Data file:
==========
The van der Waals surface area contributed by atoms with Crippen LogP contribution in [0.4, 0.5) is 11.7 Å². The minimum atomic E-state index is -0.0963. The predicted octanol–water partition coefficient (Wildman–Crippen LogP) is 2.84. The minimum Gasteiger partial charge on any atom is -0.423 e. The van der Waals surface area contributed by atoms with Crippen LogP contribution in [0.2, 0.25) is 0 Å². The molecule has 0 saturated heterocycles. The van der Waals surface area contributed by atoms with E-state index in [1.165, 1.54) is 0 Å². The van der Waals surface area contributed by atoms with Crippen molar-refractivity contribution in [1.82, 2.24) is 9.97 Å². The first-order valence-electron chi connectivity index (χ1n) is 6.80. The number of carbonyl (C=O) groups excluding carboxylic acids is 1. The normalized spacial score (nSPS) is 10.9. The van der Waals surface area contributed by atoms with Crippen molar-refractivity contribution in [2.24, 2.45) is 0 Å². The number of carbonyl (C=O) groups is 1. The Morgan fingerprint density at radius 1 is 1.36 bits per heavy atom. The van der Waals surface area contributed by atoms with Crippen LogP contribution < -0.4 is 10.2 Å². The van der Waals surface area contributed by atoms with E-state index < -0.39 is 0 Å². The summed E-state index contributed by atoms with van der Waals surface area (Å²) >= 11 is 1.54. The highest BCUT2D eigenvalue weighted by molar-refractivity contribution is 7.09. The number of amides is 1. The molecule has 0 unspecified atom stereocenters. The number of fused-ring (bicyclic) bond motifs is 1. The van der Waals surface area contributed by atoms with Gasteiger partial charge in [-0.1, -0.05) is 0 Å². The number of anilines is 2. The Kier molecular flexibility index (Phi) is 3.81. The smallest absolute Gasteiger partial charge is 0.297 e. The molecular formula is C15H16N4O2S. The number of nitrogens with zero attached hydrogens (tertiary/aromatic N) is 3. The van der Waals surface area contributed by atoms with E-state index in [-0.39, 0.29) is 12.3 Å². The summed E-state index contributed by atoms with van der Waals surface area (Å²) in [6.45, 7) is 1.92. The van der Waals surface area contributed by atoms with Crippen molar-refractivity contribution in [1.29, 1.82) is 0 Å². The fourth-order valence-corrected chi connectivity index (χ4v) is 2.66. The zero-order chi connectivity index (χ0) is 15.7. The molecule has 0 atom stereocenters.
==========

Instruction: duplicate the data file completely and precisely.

The van der Waals surface area contributed by atoms with Crippen LogP contribution in [0.4, 0.5) is 11.7 Å². The minimum atomic E-state index is -0.0963. The predicted octanol–water partition coefficient (Wildman–Crippen LogP) is 2.84. The minimum Gasteiger partial charge on any atom is -0.423 e. The van der Waals surface area contributed by atoms with Crippen LogP contribution in [0.2, 0.25) is 0 Å². The molecule has 0 saturated heterocycles. The van der Waals surface area contributed by atoms with E-state index in [1.165, 1.54) is 0 Å². The van der Waals surface area contributed by atoms with Crippen molar-refractivity contribution in [1.82, 2.24) is 9.97 Å². The first-order valence-electron chi connectivity index (χ1n) is 6.80. The number of carbonyl (C=O) groups excluding carboxylic acids is 1. The normalized spacial score (nSPS) is 10.9. The van der Waals surface area contributed by atoms with Crippen molar-refractivity contribution in [2.24, 2.45) is 0 Å². The number of carbonyl (C=O) groups is 1. The Morgan fingerprint density at radius 1 is 1.36 bits per heavy atom. The van der Waals surface area contributed by atoms with Crippen LogP contribution < -0.4 is 10.2 Å². The van der Waals surface area contributed by atoms with E-state index < -0.39 is 0 Å². The summed E-state index contributed by atoms with van der Waals surface area (Å²) >= 11 is 1.54. The highest BCUT2D eigenvalue weighted by molar-refractivity contribution is 7.09. The number of amides is 1. The molecule has 0 unspecified atom stereocenters. The number of fused-ring (bicyclic) bond motifs is 1. The van der Waals surface area contributed by atoms with Gasteiger partial charge in [-0.1, -0.05) is 0 Å². The number of anilines is 2. The Kier molecular flexibility index (Phi) is 3.81. The smallest absolute Gasteiger partial charge is 0.297 e. The molecular formula is C15H16N4O2S. The number of nitrogens with zero attached hydrogens (tertiary/aromatic N) is 3. The van der Waals surface area contributed by atoms with E-state index in [-0.39, 0.29) is 12.3 Å². The summed E-state index contributed by atoms with van der Waals surface area (Å²) in [6.45, 7) is 1.92. The van der Waals surface area contributed by atoms with Crippen molar-refractivity contribution in [1.29, 1.82) is 0 Å². The fourth-order valence-corrected chi connectivity index (χ4v) is 2.66. The zero-order chi connectivity index (χ0) is 15.7. The molecule has 0 atom stereocenters.